Skip directly to content

Minimize RSR Award Detail

Research Spending & Results

Award Detail

Awardee:SOUTH CAROLINA STATE UNIVERSITY
Doing Business As Name:South Carolina State University
PD/PI:
  • Ram B Yadav
  • (803) 536-7162
  • ryadav@scsu.edu
Award Date:09/08/2021
Estimated Total Award Amount: $ 229,706
Funds Obligated to Date: $ 229,706
  • FY 2021=$229,706
Start Date:10/15/2021
End Date:09/30/2023
Transaction Type:Grant
Agency:NSF
Awarding Agency Code:4900
Funding Agency Code:4900
CFDA Number:47.049
Primary Program Source:040100 R&RA ARP Act DEFC V
Award Title or Description:LEAPS-MPS: Experimental Nuclear Structure Studies
Federal Award ID Number:2137718
DUNS ID:626143457
Parent DUNS ID:067006072
Program:Integrative Activities in Phys
Program Officer:
  • Kathleen McCloud
  • (703) 292-8236
  • kmccloud@nsf.gov

Awardee Location

Street:300 College Street NE
City:Orangeburg
State:SC
ZIP:29117-0001
County:Orangeburg
Country:US
Awardee Cong. District:06

Primary Place of Performance

Organization Name:South Carolina State University
Street:300 College Street NE
City:Orangeburg
State:SC
ZIP:29117-0001
County:Orangeburg
Country:US
Cong. District:06

Abstract at Time of Award

This award is funded in whole or in part under the American Rescue Plan Act of 2021 (Public Law 117-2). This award will fund a research program in fundamental nuclear structure physics at South Carolina State University (SC State). The Principal Investigator and his group will investigate the structure of neutron-rich nuclei with mass numbers near 165 and so-called mirror nuclei with mass numbers near 70 that do not exist naturally in nature but can be produced at an accelerator facility. Understanding these nuclei is important for advancing knowledge of the process by which nucleons (protons and neutrons) organize into nuclei and what patterns (prolate, oblate or triaxial) emerge from those organizations. The project enhances understanding of these basic questions by accelerating nuclei to high energies or angular momentum and measuring gamma- and beta-particle radiation that is emitted when they interact with other atomic nuclei. Experiments will be performed using state-of-the-art instruments and accelerator facilities in the United States. The research activities will involve SC State University undergraduate students; the student population there is 93% African American and 55% female. Participation in this research will prepare and motivate minority students to continue their studies to graduate school or enter the workforce in STEM fields. These students will not only advance their professional skill set and become better scientists, but they will also be exposed to diverse areas such as national nuclear facilities, government laboratories, and medical diagnostic and treatment facilities. A central goal of the project is to build an active research program in nuclear structure at SC State. The research supported by this award will help to gain insights into the properties of nuclei by establishing and studying their basic modes of excitation i.e. gamma and beta-decays. Experiments will be performed using the Argonne Tandem Linac Accelerator System (ATLAS) and Californium Rare Isotope Breeder Upgrade (CARIBU) radioactive beam facilities at Argonne National Laboratory. Gamma-rays will be detected using one of the most powerful detectors in the world (Gammasphere). Neutron-rich nuclei in the mass region A ~ 165 are of special interest for the study of nuclear structure because of the rapid onset of deformation between 88 and 90 neutrons. The observation of detailed changes in nuclear structures within this mass region continues to provide insights into the nuclear force. The isospin symmetry breaking in the A ~ 70 mirror nuclei is another subject of interest in this study. It will also help to describe very important nuclear properties. Investigations following gamma- and beta-decays, aided by potential energy surface and shell-model calculations, are helpful to the analysis of the effects of the nuclear force governing nuclear shapes and the resulting sequence of single-particle orbitals. The structure of deformed, neutron-rich nuclei in the rare-earth region is also of significant interest for the field of astrophysics. Although much progress is being made in our understanding of the r-process, a satisfactory explanation for the elemental peak in abundance near A = 165 is still elusive. The quest to understand the origin of this peak may be key to correctly identifying the astrophysical conditions for the r-process. In order to address these issues, additional experiments are needed. The proposed project will explore deformed structures and other nuclear properties of the A ~ 70 and 165 nuclei. This award reflects NSF's statutory mission and has been deemed worthy of support through evaluation using the Foundation's intellectual merit and broader impacts review criteria.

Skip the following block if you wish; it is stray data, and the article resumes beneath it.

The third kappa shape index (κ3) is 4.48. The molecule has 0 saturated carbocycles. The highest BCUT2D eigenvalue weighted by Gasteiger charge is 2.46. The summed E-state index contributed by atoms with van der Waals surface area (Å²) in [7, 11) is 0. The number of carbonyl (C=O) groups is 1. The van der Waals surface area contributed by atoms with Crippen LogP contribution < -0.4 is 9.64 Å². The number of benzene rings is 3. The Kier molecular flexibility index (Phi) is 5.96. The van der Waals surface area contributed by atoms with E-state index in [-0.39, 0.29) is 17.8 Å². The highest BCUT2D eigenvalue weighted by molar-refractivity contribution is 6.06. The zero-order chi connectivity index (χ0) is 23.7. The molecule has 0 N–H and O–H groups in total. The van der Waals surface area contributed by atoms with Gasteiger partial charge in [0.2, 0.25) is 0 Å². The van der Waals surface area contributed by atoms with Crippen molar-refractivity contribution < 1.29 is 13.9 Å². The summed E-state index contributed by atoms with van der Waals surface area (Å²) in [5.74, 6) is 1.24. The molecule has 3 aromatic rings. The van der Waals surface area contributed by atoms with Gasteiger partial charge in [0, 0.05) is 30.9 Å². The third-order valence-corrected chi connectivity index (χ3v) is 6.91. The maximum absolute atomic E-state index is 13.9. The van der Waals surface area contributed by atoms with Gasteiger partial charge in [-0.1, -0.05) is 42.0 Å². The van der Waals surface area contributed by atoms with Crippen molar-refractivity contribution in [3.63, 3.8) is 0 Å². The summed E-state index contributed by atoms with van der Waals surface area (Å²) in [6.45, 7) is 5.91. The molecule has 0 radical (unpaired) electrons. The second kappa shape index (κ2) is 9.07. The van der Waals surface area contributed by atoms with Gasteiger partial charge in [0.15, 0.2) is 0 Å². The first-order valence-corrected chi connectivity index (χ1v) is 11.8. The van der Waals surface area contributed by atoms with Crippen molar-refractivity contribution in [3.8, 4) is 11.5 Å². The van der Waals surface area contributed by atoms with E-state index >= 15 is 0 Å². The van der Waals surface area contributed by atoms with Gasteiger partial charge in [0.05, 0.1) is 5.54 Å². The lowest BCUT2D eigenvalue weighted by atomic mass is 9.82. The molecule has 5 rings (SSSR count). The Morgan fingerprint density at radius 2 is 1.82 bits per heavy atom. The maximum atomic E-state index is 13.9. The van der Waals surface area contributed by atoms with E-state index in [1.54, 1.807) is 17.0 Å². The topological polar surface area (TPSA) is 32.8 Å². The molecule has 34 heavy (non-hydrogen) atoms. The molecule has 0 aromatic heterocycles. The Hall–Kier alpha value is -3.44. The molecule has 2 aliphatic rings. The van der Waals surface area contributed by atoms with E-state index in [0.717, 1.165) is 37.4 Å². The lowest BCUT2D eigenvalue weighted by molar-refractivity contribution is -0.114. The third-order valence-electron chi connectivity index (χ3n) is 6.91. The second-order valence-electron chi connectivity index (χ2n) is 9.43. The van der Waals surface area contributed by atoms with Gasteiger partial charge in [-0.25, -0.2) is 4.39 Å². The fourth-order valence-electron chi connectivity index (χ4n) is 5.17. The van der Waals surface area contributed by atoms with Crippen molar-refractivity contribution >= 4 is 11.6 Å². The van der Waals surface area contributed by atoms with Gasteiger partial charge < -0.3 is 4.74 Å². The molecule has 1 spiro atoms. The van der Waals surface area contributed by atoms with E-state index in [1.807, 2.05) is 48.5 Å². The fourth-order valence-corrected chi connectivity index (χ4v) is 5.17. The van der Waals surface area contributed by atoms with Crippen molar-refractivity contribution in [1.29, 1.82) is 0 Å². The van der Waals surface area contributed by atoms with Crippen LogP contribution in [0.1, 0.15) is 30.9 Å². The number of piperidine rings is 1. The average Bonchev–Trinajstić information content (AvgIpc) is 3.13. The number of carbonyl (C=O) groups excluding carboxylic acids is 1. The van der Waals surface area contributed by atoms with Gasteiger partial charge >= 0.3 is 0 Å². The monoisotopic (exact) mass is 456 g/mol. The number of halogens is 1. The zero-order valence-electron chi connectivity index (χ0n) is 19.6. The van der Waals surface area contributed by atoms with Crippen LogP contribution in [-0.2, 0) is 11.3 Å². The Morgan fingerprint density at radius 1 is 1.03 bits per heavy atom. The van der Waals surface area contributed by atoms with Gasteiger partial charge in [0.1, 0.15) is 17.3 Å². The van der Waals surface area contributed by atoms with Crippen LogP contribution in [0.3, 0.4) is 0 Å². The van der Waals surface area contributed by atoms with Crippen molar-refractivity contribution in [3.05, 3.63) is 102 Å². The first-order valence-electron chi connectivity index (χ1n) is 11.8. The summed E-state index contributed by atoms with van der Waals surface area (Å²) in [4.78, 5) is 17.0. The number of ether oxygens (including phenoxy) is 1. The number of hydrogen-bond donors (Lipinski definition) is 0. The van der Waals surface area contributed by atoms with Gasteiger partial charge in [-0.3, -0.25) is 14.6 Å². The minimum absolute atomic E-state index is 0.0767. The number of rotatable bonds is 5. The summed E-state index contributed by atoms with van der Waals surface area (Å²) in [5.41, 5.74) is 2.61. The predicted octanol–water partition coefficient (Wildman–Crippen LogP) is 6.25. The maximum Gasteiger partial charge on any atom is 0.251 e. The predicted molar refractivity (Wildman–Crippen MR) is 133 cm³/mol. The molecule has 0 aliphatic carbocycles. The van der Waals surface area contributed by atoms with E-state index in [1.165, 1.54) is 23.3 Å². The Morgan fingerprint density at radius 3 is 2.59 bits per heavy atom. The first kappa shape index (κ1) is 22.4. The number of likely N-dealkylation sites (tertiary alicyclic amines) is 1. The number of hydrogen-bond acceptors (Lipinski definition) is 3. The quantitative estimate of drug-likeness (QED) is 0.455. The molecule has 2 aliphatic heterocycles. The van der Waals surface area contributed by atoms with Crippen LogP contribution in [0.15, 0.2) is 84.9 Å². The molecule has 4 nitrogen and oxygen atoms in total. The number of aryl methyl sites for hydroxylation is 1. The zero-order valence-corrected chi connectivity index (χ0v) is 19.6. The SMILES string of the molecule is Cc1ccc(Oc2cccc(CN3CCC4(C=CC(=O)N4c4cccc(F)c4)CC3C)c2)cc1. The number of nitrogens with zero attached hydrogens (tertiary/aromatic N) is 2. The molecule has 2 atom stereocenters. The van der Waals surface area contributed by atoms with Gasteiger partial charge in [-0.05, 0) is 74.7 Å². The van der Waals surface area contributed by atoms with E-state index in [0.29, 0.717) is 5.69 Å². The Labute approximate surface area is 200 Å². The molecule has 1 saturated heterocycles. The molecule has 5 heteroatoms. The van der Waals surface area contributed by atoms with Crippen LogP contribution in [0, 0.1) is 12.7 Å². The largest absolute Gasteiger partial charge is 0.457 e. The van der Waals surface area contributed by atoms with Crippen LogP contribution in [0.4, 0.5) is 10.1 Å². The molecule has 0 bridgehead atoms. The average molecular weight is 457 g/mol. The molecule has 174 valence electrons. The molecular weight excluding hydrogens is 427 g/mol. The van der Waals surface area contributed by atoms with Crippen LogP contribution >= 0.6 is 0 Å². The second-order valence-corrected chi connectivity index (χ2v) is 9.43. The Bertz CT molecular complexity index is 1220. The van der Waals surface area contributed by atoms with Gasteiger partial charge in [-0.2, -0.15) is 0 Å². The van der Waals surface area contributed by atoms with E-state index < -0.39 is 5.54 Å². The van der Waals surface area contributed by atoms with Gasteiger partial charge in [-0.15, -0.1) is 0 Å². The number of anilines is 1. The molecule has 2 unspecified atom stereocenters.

For specific questions or comments about this information including the NSF Project Outcomes Report, contact us.